The Dangers of Standardized Testing
July 19, 2011
© Photo Courtesy of timlewisnm for Flickr (CC Licensed)
We have all heard the criticisms of used standardized testing as a measure of whether schools are making adequate yearly progress under the No Child Left Behind Act. Tests are biased, they don’t actually measure student achievement, and the pressure put on schools to make the score means that teachers spend more time “teaching to the test” than they do actually teaching.
But what about when the pressure gets too great? Do district turn to cheating the test? And if they do–what does this mean for how student assessments should be conducted? Most recently in Philadelphia, Theodore Roosevelt Middle School has been the center of the “testing irregularities” scandal. And they are not the only school cited.
The Inquirer did an article on the issue at Roosevelt, with several alarming statistics. For instance, “in just two years, the 400 seventh and eighth graders at Theodore Roosevelt Middle School in East Germantown had jumped a stunning 52 points in math on a 100-point scale and 51 in reading on the statewide assessment known as the PSSA.” Now, this seems like this should be great news…if these scores are truly reflective of student performance. However, the Inquirer also did a comparison of school records with these PSSA results, and found that, “for example, 66 percent of the school’s seventh graders read below grade level in the 2009-10 school year, according to school records, but 73 percent were proficient or advanced on PSSA reading tests. Eight students tested advanced in reading on the PSSA but were on a third- or fourth-grade reading level according to a test administered at the school.” Further analysis of the students’ test answers revealed that in 2009, “results of both the reading and math PSSA exams taken by Roosevelt’s 7th and 8th graders showed a highly unlikely number of wrong answers that were erased and changed to the correct number.” The Notebook goes on to cite that the odds that these erasures occurred in this pattern naturally are “slightly less than 1 in 100 trillion.”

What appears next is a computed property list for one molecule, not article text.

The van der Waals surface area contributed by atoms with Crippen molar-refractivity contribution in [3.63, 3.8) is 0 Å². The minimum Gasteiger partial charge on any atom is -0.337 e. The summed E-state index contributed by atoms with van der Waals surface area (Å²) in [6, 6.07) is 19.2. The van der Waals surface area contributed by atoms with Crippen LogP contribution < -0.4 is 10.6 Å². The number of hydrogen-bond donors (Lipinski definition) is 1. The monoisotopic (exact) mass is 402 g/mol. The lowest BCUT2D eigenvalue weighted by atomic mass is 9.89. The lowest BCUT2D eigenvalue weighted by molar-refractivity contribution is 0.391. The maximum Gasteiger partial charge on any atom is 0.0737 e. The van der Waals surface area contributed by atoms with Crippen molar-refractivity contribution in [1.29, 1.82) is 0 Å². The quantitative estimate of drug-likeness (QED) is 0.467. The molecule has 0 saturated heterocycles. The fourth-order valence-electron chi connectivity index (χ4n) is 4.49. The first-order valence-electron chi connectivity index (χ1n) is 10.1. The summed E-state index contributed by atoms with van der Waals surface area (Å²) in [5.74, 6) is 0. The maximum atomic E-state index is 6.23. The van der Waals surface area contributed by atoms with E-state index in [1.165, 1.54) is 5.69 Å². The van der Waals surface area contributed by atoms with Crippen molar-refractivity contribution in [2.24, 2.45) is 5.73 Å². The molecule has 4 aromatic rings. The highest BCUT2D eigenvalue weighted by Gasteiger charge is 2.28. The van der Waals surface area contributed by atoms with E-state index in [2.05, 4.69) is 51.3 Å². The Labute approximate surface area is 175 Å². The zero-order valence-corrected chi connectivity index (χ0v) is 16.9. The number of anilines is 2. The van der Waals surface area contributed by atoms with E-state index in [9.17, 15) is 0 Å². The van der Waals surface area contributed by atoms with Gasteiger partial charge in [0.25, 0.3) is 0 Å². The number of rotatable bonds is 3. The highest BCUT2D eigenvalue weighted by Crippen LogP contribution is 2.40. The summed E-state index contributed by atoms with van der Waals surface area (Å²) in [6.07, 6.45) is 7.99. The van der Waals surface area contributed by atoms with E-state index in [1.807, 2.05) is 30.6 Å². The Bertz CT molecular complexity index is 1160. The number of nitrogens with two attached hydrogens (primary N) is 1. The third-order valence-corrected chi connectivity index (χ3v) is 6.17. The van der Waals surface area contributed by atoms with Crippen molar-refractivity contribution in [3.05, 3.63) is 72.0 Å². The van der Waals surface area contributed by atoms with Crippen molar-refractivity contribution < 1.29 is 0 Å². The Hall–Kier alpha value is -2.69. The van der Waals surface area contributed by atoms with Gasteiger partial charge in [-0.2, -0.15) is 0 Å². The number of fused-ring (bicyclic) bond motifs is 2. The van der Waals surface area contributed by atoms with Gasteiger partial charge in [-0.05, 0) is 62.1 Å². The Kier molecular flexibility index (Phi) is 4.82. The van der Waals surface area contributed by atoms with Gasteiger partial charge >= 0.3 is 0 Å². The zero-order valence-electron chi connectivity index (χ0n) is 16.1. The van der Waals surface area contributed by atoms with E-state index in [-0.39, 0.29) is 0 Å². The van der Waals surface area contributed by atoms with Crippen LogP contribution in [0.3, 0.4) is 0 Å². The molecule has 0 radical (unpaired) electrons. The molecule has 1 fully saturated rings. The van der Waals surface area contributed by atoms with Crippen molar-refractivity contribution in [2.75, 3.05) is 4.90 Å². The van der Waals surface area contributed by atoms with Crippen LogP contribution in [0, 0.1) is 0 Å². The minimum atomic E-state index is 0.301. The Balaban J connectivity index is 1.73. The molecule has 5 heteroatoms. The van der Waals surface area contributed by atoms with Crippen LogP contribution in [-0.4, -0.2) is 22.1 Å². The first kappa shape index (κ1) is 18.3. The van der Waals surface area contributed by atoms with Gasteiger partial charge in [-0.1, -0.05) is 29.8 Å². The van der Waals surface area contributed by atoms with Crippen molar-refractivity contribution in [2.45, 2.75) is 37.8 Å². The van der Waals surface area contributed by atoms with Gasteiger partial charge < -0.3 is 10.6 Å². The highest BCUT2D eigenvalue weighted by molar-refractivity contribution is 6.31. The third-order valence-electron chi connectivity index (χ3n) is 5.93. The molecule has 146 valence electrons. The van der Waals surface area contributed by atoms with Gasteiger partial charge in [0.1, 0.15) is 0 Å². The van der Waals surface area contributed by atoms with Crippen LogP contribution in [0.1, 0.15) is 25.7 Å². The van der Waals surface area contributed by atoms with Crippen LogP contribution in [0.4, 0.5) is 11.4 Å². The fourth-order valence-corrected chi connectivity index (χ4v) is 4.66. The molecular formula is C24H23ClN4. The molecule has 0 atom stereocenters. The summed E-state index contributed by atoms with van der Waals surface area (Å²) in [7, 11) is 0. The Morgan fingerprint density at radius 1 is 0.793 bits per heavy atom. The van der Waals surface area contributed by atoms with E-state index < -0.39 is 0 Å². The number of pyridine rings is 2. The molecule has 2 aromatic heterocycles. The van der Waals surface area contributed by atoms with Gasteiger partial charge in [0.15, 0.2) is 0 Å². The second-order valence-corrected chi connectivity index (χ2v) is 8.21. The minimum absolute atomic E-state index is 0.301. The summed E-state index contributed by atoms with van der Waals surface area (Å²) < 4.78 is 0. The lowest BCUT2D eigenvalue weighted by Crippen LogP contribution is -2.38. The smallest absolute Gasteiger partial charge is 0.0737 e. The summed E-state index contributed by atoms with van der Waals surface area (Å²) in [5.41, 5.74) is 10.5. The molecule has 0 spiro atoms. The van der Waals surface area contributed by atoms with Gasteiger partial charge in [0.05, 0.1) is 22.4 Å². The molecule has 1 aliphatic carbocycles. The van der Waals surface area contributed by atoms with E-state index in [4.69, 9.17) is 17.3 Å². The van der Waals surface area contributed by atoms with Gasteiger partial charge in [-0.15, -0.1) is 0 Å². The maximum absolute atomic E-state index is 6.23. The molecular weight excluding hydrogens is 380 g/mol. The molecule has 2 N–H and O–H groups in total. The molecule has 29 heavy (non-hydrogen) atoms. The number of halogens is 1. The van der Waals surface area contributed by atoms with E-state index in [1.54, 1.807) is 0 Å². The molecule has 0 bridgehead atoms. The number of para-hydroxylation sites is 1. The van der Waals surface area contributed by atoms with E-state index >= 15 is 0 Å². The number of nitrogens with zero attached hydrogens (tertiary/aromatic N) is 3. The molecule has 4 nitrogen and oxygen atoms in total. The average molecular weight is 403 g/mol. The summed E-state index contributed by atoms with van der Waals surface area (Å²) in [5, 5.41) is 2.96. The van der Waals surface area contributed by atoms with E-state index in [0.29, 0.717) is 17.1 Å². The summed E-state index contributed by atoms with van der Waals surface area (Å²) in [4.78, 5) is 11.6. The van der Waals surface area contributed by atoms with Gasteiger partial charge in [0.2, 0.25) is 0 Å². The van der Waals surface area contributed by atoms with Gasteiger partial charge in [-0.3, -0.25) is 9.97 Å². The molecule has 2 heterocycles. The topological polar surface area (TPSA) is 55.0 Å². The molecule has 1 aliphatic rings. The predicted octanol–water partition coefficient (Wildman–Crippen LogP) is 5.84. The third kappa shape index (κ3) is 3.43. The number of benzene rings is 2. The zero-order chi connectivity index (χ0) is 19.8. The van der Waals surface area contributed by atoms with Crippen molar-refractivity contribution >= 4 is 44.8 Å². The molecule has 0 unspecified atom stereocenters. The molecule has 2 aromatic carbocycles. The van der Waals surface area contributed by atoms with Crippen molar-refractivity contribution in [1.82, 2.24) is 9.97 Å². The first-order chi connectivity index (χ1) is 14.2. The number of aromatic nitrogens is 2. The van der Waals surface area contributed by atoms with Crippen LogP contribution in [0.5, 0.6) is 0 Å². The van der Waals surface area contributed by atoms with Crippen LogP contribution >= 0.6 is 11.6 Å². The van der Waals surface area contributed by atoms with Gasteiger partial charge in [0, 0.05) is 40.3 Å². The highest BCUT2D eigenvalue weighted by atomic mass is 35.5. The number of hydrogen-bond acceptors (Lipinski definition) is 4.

Now, it would be easy to villify the officials–on both the district and the school level–involved in cheating. After all, the Inquirer further notes that the Philadelphia school district has not responded well to whistle-blowers; “just last week, its governing body – the School Reform Commission – approved firing a senior administrator after the district spent $173,000 investigating the awarding of a security-camera contract and whether the staffer had leaked information to reporters,” although publicly the district has stated its willingness to reopen old investigations. In turn, the District’s response, that it never received the initial report that described the testing irregularities investigation, is hardly a compelling explanation. Whatever the excuse, those responsible for allowing cheating and the resulting test score inflation to continue should be held accountable for what they have done.